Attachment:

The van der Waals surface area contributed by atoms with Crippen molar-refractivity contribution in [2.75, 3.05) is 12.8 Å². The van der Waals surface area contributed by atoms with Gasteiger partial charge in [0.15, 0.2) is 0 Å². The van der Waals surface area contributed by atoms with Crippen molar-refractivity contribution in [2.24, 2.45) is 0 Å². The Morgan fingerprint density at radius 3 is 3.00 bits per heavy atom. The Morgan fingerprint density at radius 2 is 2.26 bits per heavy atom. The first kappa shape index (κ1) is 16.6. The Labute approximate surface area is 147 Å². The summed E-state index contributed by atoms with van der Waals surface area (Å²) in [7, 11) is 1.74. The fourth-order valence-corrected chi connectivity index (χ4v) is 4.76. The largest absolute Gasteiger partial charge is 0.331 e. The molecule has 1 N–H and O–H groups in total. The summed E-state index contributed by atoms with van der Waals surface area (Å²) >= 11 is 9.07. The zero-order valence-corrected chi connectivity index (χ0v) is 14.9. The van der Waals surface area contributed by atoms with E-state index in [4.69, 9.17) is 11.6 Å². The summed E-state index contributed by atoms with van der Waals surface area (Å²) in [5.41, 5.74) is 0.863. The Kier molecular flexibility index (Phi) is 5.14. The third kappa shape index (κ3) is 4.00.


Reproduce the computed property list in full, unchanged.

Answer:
The van der Waals surface area contributed by atoms with Crippen molar-refractivity contribution in [2.75, 3.05) is 12.8 Å². The van der Waals surface area contributed by atoms with Gasteiger partial charge in [0.15, 0.2) is 0 Å². The van der Waals surface area contributed by atoms with Crippen molar-refractivity contribution in [2.24, 2.45) is 0 Å². The Morgan fingerprint density at radius 3 is 3.00 bits per heavy atom. The Morgan fingerprint density at radius 2 is 2.26 bits per heavy atom. The first kappa shape index (κ1) is 16.6. The Labute approximate surface area is 147 Å². The summed E-state index contributed by atoms with van der Waals surface area (Å²) in [7, 11) is 1.74. The fourth-order valence-corrected chi connectivity index (χ4v) is 4.76. The largest absolute Gasteiger partial charge is 0.331 e. The molecule has 1 N–H and O–H groups in total. The summed E-state index contributed by atoms with van der Waals surface area (Å²) >= 11 is 9.07. The zero-order valence-corrected chi connectivity index (χ0v) is 14.9. The van der Waals surface area contributed by atoms with E-state index in [4.69, 9.17) is 11.6 Å². The summed E-state index contributed by atoms with van der Waals surface area (Å²) in [5.41, 5.74) is 0.863. The Kier molecular flexibility index (Phi) is 5.14. The third kappa shape index (κ3) is 4.00.